58 People Helped
Member Since: January 2010
I checked this one out too, when it was reviewed as a number one pick on another site. When I checked it out the terms for the card had changed from those on the reviewing site. Initially it looked better, but then I saw all the details on the terms link (which is on the second page and very small, the fees are horrible. If you plan on running a large balance on the card from month to month, it may not be too bad at the 0% interest, but that won't help people build credit up as quickly as charging 10-30% of the available balance and paying it off will (no interest fees anyway if you use it that way). If you need a secured card to build credit try Public Savings or Orchard, they have considerably better terms that are clearly spelled out.
JimmA's response was:
Almost $120 dollars a year to keep this one.
JimmA's reply was:
That's not right, if it's the same debt it has to be removed 7 years after it was reported 180 days delinquent. That's the law. It can not be sold and re-aged.
Dispute it and possibly look at getting a laywer if they won't remove it.
I've just recieved my Public Savings Bank Visa a few weeks ago and it has already showed up on my Credit report.
I used it for a few small purchases ($42 on $1500 limit)and have already paid it off, although the payment hasn't register on my report yet.
My CK score has gone up almost 100 points since last month, thanks to this card and disputing items on my credit report.
You do realize that applying for credit lowers your credit score and stays on your report for 2 years. Reapplying for a card that you have been denied without a significant increase in your score is a waste of time. You are better off putting money aside and getting a secured card if you want to raise your credit score.
Check out the credit report card and credit advice articles on this web site to find ways to improve your credit.
Also go to annualcreditreport.com (the government mandated one and the only real free credit report site) and and get your free credit reports from all three credit bureaus.
I think the majority of it was the card. When I applied for an auto loan the last week of December, I was turned down because of no open credit accounts. At that point I decided to educate myself and remedy the situation. I was told to apply for a secured card to show some open credit. I had two paid off auto loans, but only the most recent shows up on all three reports and they are closed accounts.
There were also some old, small, mostly medical collections on there, which I disputed and all but three of those was removed. I disputed the items with two of the three bureaus and recently just sent out a dispute to the third, but my score had also gone up with that bureau (the one my dispute has not yet reached) about 90 points with just the card.
With a few months of responsible use and timely payments I'm sure my score will go up much more.
You want to have good credit utilization to build up better credit. This is ideally under 30% of your available credit, even better would be around 10%. So, for example, if you wanted to charge $100 a month you would want a limit on that line of credit to be at least about $350 to be under 30% utilization or even better $1000 limit to be at 10% utilization. Going over these limits is not good for your credit and using closer to the limit is actually harmful to it.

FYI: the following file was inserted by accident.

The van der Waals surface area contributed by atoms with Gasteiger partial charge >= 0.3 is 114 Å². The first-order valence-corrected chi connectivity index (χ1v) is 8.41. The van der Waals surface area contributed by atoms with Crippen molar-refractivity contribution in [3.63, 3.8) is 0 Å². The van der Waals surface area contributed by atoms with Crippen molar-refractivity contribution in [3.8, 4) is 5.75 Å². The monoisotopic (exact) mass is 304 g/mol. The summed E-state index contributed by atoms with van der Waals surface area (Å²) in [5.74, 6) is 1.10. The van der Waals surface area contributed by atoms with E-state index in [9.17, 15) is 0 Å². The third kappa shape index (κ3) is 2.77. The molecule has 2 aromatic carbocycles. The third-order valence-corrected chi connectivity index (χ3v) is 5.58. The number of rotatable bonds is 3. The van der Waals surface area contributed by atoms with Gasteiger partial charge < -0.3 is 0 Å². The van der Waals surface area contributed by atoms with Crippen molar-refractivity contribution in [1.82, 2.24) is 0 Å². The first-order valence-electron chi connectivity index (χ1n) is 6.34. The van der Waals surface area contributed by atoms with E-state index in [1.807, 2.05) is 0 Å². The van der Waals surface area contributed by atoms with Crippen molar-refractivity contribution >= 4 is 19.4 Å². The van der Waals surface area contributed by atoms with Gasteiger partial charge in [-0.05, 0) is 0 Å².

The Orchard Bank secured card has a decent interest rate and lower fees than most. (no application fee and the annual fee of $35 is waived the first year) It's actually a pretty good deal. I have this one and the Public Savings Bank secured Visa. If you are looking to build or rebuild your credit and not just looking for free money, these are the way to go. If you do find better offers please let us know, but I haven't seen any yet. Make sure you read all the terms and conditions on other offers as well. They may look good at first, but there are usually lots of extra fees attached.
1st Premier has some of the worst terms out there (some have low interest rates but the high fees more than make up for that), even at a higher interest rate the Orchard Bank card is better.
I had one other question about this card.
About the credit limit above $4,999, as stated in the terms:
"for balances up to $4,999 the credit limit will be equal to the amount of your security deposit. For balances between $5000-$10,000: your credit limit will be reduced by 10% of your security deposit (Example: If you have a security deposit of $10,000, your credit limit will be $9,000)"
So According to this up to $4999 security deposit my available credit is $4999 (100% of the deposit). Does that mean that at $5000 funded my available credit is is reduced to $4500 (reduced by 10% of the total deposit)?
If this is the case $4999 would probably be the maximum I would want to eventually fund on this card even though I would like to keep my utilization at about 10% of my limit.
This is a bit of an odd term, what is the reasoning behind it?
Other than that it seems like a good, long term secured card because of the no fees other than the $75 app fee and because of the decent APR.